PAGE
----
On January 5, the Chinese Academy of Environmental Planning (CAEP) released the China Products Carbon Footprint Factors Database (中国产品全生命周期温室气体排放系数集), the first open, transparent, and continuously updated product carbon footprinting (PCF) emission factor database in China. The development of this database involved voluntary contributions from 54 researchers representing 24 leading institutions under the China City Greenhouse Gas Working Group (CCG). The publication of the database set the foundation for product-level carbon footprint quantification and has great significance for carbon reduction in supply chains. As the Chinese market evolves to meet increasing green demands from regulators and consumers, this database unlocks the possibility for nationally standardized PCF and potentially kickstarts green product labeling in China. This article will explore the concept of PCF and the content of the Chinese dataset.
PCF: Quantifying the Climate Impact of a Product’s Life Cycle
PCF is a technique to assess the global warming impacts associated with a product over its entire life cycle. A typical PCF covers emissions generated during raw material extraction and distribution, product manufacturing, distribution and retail, use phase, and disposal and recycling, as illustrated in the graph below. Such assessment is usually undertaken to evaluate the product’s environmental performance for enhancement and internal comparison or to apply for verified green labels for the product.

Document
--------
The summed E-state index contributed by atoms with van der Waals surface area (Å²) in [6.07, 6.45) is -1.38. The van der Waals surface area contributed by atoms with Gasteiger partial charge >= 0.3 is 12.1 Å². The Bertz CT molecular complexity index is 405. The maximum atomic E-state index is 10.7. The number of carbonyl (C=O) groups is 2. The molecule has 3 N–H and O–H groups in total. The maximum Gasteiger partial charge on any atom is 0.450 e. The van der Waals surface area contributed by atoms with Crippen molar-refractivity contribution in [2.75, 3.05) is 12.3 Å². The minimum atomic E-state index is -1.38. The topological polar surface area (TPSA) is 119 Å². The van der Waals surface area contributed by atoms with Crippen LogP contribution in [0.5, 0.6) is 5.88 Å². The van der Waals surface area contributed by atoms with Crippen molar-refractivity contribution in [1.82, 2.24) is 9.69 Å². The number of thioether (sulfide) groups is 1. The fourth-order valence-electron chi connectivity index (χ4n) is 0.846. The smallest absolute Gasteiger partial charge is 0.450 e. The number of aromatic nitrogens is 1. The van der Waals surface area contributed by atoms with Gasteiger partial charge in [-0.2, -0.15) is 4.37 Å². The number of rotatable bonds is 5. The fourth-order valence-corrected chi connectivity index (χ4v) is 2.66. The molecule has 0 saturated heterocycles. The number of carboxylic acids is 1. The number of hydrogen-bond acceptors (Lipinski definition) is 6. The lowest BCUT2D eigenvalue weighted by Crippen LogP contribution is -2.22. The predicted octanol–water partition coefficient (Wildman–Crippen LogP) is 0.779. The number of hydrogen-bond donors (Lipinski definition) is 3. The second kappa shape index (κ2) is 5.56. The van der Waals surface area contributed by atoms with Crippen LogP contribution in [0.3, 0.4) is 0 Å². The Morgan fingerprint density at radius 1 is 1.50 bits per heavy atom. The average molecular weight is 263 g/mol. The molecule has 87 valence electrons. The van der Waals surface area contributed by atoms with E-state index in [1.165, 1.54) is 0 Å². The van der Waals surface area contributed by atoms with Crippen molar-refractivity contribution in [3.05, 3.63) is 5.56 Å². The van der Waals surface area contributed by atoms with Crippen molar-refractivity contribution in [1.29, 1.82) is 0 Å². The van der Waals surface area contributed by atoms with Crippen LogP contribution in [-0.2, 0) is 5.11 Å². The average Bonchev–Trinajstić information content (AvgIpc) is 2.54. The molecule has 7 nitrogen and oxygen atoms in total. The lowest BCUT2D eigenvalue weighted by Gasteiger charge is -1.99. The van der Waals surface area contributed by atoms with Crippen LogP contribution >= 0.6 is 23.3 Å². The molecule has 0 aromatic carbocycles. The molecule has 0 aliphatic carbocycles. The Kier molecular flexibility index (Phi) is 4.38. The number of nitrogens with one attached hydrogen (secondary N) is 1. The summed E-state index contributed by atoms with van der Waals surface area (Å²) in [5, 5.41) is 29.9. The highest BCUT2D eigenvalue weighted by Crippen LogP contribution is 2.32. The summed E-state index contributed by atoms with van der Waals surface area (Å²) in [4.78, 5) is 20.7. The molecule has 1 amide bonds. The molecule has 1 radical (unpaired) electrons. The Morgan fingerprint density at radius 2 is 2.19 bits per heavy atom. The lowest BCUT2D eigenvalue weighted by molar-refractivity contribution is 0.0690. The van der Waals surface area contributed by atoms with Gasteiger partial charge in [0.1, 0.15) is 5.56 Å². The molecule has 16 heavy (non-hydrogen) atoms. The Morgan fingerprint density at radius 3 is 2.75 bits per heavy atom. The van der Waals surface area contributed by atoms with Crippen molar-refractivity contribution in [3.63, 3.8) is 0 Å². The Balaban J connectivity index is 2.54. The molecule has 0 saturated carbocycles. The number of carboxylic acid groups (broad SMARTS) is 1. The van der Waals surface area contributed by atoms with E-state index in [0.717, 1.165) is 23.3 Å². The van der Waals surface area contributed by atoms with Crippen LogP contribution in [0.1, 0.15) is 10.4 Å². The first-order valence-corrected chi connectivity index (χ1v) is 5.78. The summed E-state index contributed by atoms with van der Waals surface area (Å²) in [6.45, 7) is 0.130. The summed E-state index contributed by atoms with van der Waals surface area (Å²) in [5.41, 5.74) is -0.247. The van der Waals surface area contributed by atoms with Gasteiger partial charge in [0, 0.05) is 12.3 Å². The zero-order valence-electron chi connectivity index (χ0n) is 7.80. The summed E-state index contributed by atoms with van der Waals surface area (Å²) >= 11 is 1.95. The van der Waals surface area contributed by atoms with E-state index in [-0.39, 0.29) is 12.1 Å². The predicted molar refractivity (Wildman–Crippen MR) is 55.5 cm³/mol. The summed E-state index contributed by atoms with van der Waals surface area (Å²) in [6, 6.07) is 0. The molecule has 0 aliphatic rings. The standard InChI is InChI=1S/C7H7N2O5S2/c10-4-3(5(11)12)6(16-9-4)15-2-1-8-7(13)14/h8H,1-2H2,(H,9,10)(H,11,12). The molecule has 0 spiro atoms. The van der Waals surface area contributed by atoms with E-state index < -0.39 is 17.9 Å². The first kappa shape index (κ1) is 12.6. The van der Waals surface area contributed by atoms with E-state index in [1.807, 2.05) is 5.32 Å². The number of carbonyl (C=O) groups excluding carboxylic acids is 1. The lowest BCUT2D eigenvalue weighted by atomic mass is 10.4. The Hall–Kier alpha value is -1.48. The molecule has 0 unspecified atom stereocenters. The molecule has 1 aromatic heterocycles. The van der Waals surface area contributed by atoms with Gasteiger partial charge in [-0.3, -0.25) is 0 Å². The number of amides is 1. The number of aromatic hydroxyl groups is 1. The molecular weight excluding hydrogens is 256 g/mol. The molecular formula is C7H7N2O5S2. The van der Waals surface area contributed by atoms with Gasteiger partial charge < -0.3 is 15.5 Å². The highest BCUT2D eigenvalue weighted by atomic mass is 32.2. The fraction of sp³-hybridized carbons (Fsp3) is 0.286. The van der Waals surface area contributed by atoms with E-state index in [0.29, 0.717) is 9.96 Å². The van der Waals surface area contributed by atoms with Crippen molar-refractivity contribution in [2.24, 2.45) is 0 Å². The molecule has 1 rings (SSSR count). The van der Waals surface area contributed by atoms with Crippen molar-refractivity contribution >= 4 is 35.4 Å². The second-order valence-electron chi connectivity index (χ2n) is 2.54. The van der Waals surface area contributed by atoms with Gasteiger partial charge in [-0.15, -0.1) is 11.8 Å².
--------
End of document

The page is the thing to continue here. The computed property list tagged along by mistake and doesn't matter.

For PCF to be authoritative and comparable across different products, it is essential to establish a consensus on emission factors for a range of materials and resources involved in product life cycles. While there are international PCF standards, such as the PAS 2050 developed by the British Standards Institution in 2008, the life-cycle environmental impact of a given raw material may not be exactly comparable across geographies and markets. Therefore, the establishment of a regional product-level emission factor database can offer more localized and accurate guidance. According to the Greenhouse Gas Protocol, several countries have already developed and implemented national PCF databases, including Australia, Brazil, Canada, South Korea, Switzerland, and the US.
An Overview of the China Products Carbon Footprint Factors Database
China’s first PCF factors database was created in accordance with principles and methodology outlined in ISO 14067:2018, the international guidance on product-level carbon footprint quantification. Emission factors in the database have been standardized across different data sources to represent all GHG by CO2 equivalent. For conversion of other GHG into CO2 equivalent, 100-year global warming potentials (GWP100) from the Intergovernmental Panel on Climate Change (IPCC) AR6 report were referenced. Because the time of data collection for all referenced public sources vary, researchers have recalculated all emission factors using the average carbon emissions from China’s power grid in 2020.